What made psychedelic designs in art during the 60s so special was that it was adapted into different disciplines, including music, fashion, and popular culture to introduce bold visuals that promoted experimentation, rebellion, and a spirit of freedom.


Paper Fashion

One might wonder how paper fashion became one of the trendiest art forms in the art world in the 1960s. Paper fashion was, in fact, a revolutionary niche shift in fashion that emerged alongside the widespread spirit of rebellion and youth culture. Designers embraced paper to replace the traditional use of fabrics and clothes as an unconventional opportunity to enhance the styles of Pop art and graphic design. Paper fashion offered a playful approach to fashion led by designers such as Paco Rabanne and Mary Quant, who created various dresses and accessories in paper, including materials such as plastic, cardboard, and foil.

The transient nature of the materials used in paper fashion also reflected the fast-paced nature of the 60s, which embodied disposable consumer products and a widespread move away from traditional early modern culture.

Paper fashion was one dominant niche art form that highlighted the thin boundaries between art and fashion, and elevated sculpture into high fashion circles. Paper fashion did not become mainstream, however, its impact in the 60s remains significant to the time. Generation Paper: Fast Fashion of the 1960s was an exhibition held by the Phoenix Art Museum between 2021 and 2022, which showcased the various 60s artworks and designs, including works by the Scott Paper Company. The collection also featured patterns on paper dresses that mimicked placemats, Viking appliances, and the famous Campbell’s Souper dress.


Organic Jewelry

Throughout the 1960s, jewelry design saw many innovative moments that inspired deviation in traditional approaches to jewelry design. Jewelry designers are also recognized as artists in their own right, who propelled the use of yellow gold and various precious and semi-precious stones inspired by the designs and colors from the natural environment.

Many 60s jewelry designs feature organic shapes and abstract concepts that incorporated unconventional materials such as shells, moldavite, coral, geodes, and various other unique materials that produced unusual and beautiful visuals.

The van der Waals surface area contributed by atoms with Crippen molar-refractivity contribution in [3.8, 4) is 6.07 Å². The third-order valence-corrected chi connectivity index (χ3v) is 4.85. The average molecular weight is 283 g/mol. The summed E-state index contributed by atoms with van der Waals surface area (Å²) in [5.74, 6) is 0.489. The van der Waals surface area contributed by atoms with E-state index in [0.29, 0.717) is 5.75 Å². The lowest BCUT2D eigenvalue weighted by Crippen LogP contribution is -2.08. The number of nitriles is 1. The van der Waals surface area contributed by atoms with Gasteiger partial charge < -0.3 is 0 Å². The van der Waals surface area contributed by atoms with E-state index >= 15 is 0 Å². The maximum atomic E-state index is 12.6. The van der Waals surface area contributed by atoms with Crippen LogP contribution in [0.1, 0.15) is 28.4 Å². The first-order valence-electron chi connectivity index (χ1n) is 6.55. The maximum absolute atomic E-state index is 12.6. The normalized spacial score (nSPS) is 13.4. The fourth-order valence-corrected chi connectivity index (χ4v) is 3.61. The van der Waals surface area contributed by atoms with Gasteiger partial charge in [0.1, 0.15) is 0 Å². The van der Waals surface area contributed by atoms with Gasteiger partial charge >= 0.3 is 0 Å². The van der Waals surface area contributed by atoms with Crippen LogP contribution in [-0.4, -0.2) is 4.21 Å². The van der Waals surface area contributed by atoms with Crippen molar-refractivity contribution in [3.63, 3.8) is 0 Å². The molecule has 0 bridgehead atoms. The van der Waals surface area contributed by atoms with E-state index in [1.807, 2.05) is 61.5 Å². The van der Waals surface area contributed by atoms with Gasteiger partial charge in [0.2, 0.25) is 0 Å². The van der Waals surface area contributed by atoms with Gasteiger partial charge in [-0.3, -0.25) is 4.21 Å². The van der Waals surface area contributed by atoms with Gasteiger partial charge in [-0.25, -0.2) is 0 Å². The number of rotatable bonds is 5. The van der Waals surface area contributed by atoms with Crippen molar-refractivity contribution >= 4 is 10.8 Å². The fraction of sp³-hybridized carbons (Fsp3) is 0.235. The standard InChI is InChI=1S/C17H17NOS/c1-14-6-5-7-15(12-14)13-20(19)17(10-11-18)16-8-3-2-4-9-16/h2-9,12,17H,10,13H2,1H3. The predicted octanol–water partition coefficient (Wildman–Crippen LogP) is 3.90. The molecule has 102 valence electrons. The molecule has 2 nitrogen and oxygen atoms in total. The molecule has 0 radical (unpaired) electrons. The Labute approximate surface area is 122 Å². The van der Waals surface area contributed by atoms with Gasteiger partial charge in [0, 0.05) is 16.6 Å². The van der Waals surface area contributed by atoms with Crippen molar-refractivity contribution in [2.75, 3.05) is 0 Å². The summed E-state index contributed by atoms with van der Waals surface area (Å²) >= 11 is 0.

1960s jewelry certainly stood out since it prioritized self-expression and followed countercultural movements. Jewelry also took on unconventional materials such as woven fabric and macramé designs to highlight themes of nature and authenticity. Among the most famous jewelry designers who incorporated organic designs in the 1960s was Elsa Peretti, who worked for Tiffany & Co. and pioneered many of the movement’s organic aesthetics. Peretti used fluid and sensuous designs to form natural shapes, including motifs such as beans and starfish, which became recognizable features of the 60s.



The Art Economy in the 1960s

To fully understand what the 1960s art scene looked like, one also needs to study the economic state of art in the 1960s. It is important to note that the 60s was a transformative decade that shaped many innovative 1960s art movements such as Pop art, Minimalism, and conceptual art, that were considered Avant-Garde movements. This resulted in a decade-long period of substantial growth in the art market, which was driven by a renewed interest in Contemporary art forms. During this time, many art institutions played a crucial role in growing the art economy by promoting the works of emerging artists.

The public’s engagement with Pop art perhaps played the greatest role in helping established and emerging artists gain global attention and enable commercial success.

60s Artwork to KnowSpecial edition of multicolored Campbell’s Soup cans by Andy Warhol; Foto: Jonn Leffmann, CC BY 3.0, via Wikimedia Commons